It was a huge loss. Imagine if the entire web, not to mention Word documents, ran on a unified standard in which the intention of the writer was primary. If you were selling a car, for example, you would present your car as a virtual object with unified attributes based on open, but common, standards. In code, your car advertisement might look something like:
<document type = "advertisement"> <item type = "car"> <make>Hynundai</make> <model>Pony</model> <year>1987</year> <colour>Grey</colour> <kilometers>700,000<kilometers> <certified>No</certified> <price>$16,000</price> <notes>Hey, buy my car!</notes> <image>[Base64 encoded image]</image> </item> </doc>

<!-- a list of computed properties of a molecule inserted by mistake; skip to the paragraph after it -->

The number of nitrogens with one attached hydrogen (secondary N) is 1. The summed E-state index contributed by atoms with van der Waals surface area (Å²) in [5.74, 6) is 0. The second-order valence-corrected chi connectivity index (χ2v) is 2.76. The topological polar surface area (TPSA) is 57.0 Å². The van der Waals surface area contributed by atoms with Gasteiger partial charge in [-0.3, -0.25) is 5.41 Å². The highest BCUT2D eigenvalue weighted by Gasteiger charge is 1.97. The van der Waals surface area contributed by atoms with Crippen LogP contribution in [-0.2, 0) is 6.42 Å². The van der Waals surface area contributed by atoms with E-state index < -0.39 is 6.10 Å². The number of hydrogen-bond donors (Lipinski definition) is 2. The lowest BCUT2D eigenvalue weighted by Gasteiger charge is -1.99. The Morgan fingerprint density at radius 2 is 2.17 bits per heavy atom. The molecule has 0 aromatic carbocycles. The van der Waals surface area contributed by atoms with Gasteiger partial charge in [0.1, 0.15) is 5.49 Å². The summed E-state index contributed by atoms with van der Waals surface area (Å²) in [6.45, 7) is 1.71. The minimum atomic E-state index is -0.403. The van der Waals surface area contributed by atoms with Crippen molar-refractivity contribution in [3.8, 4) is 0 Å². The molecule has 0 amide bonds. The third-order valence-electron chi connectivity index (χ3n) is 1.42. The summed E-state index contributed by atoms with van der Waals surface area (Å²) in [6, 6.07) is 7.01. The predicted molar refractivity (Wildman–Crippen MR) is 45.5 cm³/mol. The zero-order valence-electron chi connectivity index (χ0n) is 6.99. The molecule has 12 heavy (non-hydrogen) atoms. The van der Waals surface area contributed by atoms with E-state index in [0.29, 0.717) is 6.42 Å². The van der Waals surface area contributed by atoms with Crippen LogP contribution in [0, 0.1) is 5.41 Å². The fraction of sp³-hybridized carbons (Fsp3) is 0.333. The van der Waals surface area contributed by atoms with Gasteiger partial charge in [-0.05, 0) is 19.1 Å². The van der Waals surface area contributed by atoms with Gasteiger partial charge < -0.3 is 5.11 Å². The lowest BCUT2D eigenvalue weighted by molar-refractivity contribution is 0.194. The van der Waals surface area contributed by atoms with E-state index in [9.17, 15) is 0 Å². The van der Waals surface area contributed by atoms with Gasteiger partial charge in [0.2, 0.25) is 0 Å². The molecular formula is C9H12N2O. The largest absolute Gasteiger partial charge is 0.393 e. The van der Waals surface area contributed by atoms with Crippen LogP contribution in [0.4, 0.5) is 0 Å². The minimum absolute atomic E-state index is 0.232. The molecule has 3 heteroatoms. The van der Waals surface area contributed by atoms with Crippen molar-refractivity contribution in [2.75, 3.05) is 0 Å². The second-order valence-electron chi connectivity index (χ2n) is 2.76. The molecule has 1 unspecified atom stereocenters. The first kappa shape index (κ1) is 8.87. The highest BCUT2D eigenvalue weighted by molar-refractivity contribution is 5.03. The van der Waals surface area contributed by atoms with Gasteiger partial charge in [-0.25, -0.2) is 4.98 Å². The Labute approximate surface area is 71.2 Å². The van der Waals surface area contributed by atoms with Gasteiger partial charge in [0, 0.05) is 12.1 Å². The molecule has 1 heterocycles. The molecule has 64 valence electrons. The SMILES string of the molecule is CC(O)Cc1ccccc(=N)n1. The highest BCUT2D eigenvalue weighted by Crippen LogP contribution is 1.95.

Imagine if all types of web-facing machines were able to parse data for an almost infinite variety of virtual objects with extensible attributes — not just cars and every saleable object imaginable, but anything with classifiable properties, including scholarly articles, newspaper articles, web pages, medical records, academic records, research data, sports statistics, calendars, contact lists, schedules, course outlines, and so on. Imagine searching for a car to buy: you could query the Internet instead of Googling the Internet. In that distinction lies the difference between the surface-friction/deep efficiency of open standards and the surface-slickness/deep compromise of a WYSIWYG commercial standard. Ironically, the semantic web might have done a better job of preserving human intention precisely because it prioritizes machine reading.